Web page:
You're welcome. Some more detail (in case you want to know) about how these work. An older 3-pin fan has three connections: Pin #1 is Ground, Pin #2 is the +VDC power supply, and Pin #3 is the speed signal. The Voltage on Pin #2 is varied by the mobo header to control the fan motor speed, from +12 VDC for full speed down to +5 VDC for minimum speed without stalling. The speed signal on Pin #3 is a series of 5 VDC pulses generated by the motor (2 pulses per revolution) and sent back to the header for counting. The header can only deal with the speed pulse train from one fan, so you cannot connect several fans' speed signals in parallel to one header.
There are now two dominant fan motor types called 3-pin and 4-pin for their connection systems. The connectors for both are very similar mechanically and electrically so that you can plug either fan type into either mobo header type, and they will work with a few limiting notes (see below).
The newer 4-pin fan system has slightly different signals. Pins 1 to 3 are almost the same, except that Pin #2 now provides a fixed full +12 VDC power supply, not variable. The added Pin #4 carries the PWM signal. This signal at 5 VDC max is like an old square wave in that it is either fully on or fully off. It is a bit different, though, because its "% On Time" varies, whereas a square wave is on exactly 50% of the time always. Inside the fan motor there is a small chip that uses this PWM signal to modify the flow of current from the fixed 12 VDC supply from Pin #2 through the motor windings to achieve different speeds.
It is now very common for all mobo fan headers to have 4 pins, but what those do can be changed as a configuration option in BIOS Setup for that header. In PWM Mode it acts as a 4-pin header putting out all four PWM Mode signals (including the PWM signal and a fixed +12 VDC supply). In Voltage Control Mode (aka DC Mode) it puts out the older 3-pin signals including a VARYING +VDC power on Pin #2 and NO PWM signal on Pin #4. Thus you can use either type of fan on any mobo header as long as you configure that header for the fan you plug in, AND as long as you do not mix fan types on one header. If you encounter a 3-pin header on a mobo, it can ONLY operate in the older 3-pin mode since it cannot send out any signal on a non-existent Pin #4.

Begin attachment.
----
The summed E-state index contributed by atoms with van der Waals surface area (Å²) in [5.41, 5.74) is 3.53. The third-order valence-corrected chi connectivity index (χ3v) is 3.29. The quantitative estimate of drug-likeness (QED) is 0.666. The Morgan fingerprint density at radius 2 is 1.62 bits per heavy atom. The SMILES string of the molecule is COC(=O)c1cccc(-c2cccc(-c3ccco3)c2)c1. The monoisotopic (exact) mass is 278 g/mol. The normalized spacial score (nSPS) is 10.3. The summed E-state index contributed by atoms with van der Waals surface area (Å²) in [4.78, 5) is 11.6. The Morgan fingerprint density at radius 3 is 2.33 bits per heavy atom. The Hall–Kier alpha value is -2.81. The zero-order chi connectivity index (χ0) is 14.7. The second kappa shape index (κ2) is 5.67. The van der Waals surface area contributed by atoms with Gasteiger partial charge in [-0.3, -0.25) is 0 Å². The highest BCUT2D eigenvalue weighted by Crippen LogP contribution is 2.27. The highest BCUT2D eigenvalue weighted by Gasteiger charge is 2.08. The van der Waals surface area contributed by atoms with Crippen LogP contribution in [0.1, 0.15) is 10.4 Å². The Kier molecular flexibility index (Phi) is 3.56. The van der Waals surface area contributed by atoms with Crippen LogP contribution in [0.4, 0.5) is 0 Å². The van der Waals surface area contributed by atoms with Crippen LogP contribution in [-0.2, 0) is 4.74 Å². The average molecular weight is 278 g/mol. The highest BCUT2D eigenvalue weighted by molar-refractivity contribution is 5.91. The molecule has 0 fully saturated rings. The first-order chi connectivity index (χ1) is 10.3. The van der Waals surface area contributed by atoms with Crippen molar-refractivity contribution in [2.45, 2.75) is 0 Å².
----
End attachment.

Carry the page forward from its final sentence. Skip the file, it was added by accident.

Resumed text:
What happens if you mis-match fan type and signal type? If you plug either type of fan into a 3-pin header or a 4-pin header using Voltage Control Mode, that fan receives a varying Voltage supply on Pin #2 and NO PWM signal. On older 3-pin fan is fine with this, of course. A new 4-pin fan gets no PWM signal so its chip cannot modify current flow, BUT the power supplied on Pin #2 is a Voltage that is reduced for slower fan speeds, so that motor's speed IS controlled this way, even if not in exactly the ideal manner. If you are using a 4-pin header operating in the new PWM Mode, the 4-pin fan is fine with that. A 3-pin fan connected there will receive a fixed power supply of +12 VDC from Pin #2 at all times and does not get (could not use it, anyway) the PWM signal. So it runs full speed all the time. You get good cooling this way, just no ability to reduce fan speed.
If you use a SPLITTER to connect several fans to one header all the fans will share the signal set put out by that header. You can use a 4-pin Splitter for either fan type - it only passes the header's full signals (of whichever Mode) to all its fans. The only power source for all the fans on the Splitter is from Pin #2 of the mobo header, and typically that is limited to a max current of 1.0 A.
If you use a HUB to make that connection, the Hub does something different. It gets power for Pin#2 for ALL its fans directly from the PSU via a third connection arm, and it draws no power from the mobo header. This avoids the header's max current limit. The PWM signal from Pin #4 of the header is shared to all fans but this is not a load limit situation. BUT the ONLY power source for all the fans is the fixed +12 VDC supply from the PSU so this device can NOT control the speed of any 3-pin fan. Thus 3-pin fans can only be used with SPLTTERS if you want speed control.
As I said in a previous post, any Splitter or Hub will relay back to its host mobo header the speed pulse signal from only ONE of its fans using Pin #3, and will ignore the speed signal from all other fans. All other signal lines are shared to all fans, so they get exactly the same control signals.
We speak of "speed control" of the fans by mobo headers. That header is not trying to achieve a particular speed. In fact, it does not even use the speed signal for its control functions. It really is a TEMPERATURE control system. The header gets a temperature measured by a sensor near the hot device (either inside the CPU chip, or on the mobo) and alters the speed signal it sends to the fan to achieve a target measured TEMPERATURE at that sensor. It will change the speed signal to whatever it needs to get there, but it does not care or even know what that speed is. So why do we have a speed signal? One is just to inform you, the user. The other is a protection function in all fan headers. It monitors that speed for failure as detected by NO speed (or, in some cases, a speed less than a user-specified minimum) and will pop up on your screen a warning that a fan has failed so you can take action. In many mobos the CPU_FAN header does more that that. Failure (i.e., no fan speed signal) may cause it to completely shut down your system shortly after issuing the on-screen warning to prevent possible damage to a CPU with no cooling. Further, it may not allow you to boot up if the CPU_FAN header cannot detect a fan speed at start-up.